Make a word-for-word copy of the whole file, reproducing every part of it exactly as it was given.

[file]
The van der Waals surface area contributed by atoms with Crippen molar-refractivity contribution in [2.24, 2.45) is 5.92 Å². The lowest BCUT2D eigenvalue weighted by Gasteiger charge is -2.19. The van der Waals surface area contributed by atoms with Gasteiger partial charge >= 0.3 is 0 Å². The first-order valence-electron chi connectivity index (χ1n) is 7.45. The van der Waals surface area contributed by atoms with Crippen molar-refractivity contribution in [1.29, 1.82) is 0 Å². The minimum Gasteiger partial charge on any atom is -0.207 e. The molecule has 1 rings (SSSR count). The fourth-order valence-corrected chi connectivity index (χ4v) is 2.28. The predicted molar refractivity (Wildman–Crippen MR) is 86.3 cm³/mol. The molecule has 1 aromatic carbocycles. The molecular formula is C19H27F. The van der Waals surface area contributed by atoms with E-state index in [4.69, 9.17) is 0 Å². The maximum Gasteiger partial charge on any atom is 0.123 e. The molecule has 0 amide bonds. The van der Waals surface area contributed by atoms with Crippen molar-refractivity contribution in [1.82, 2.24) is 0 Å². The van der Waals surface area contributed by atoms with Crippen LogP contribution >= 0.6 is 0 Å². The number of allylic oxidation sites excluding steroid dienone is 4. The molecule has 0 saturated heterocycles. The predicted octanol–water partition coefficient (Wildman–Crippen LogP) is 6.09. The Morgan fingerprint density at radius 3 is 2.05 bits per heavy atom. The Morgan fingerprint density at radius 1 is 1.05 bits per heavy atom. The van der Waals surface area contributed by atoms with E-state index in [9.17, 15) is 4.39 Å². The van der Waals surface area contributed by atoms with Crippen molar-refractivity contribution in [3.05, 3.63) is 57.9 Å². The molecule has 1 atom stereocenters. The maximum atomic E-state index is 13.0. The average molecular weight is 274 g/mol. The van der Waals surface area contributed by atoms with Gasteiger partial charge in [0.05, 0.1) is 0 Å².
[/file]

The van der Waals surface area contributed by atoms with Crippen molar-refractivity contribution in [2.24, 2.45) is 5.92 Å². The lowest BCUT2D eigenvalue weighted by Gasteiger charge is -2.19. The van der Waals surface area contributed by atoms with Gasteiger partial charge >= 0.3 is 0 Å². The first-order valence-electron chi connectivity index (χ1n) is 7.45. The van der Waals surface area contributed by atoms with Crippen molar-refractivity contribution in [1.29, 1.82) is 0 Å². The minimum Gasteiger partial charge on any atom is -0.207 e. The molecule has 1 rings (SSSR count). The fourth-order valence-corrected chi connectivity index (χ4v) is 2.28. The predicted molar refractivity (Wildman–Crippen MR) is 86.3 cm³/mol. The molecule has 1 aromatic carbocycles. The molecular formula is C19H27F. The van der Waals surface area contributed by atoms with E-state index in [4.69, 9.17) is 0 Å². The maximum Gasteiger partial charge on any atom is 0.123 e. The molecule has 0 amide bonds. The van der Waals surface area contributed by atoms with Crippen molar-refractivity contribution in [1.82, 2.24) is 0 Å². The van der Waals surface area contributed by atoms with Crippen LogP contribution >= 0.6 is 0 Å². The number of allylic oxidation sites excluding steroid dienone is 4. The molecule has 0 saturated heterocycles. The predicted octanol–water partition coefficient (Wildman–Crippen LogP) is 6.09. The Morgan fingerprint density at radius 3 is 2.05 bits per heavy atom. The Morgan fingerprint density at radius 1 is 1.05 bits per heavy atom. The van der Waals surface area contributed by atoms with E-state index in [9.17, 15) is 4.39 Å². The van der Waals surface area contributed by atoms with Crippen molar-refractivity contribution in [3.05, 3.63) is 57.9 Å². The molecule has 1 atom stereocenters. The maximum atomic E-state index is 13.0. The average molecular weight is 274 g/mol. The van der Waals surface area contributed by atoms with Gasteiger partial charge in [0.05, 0.1) is 0 Å².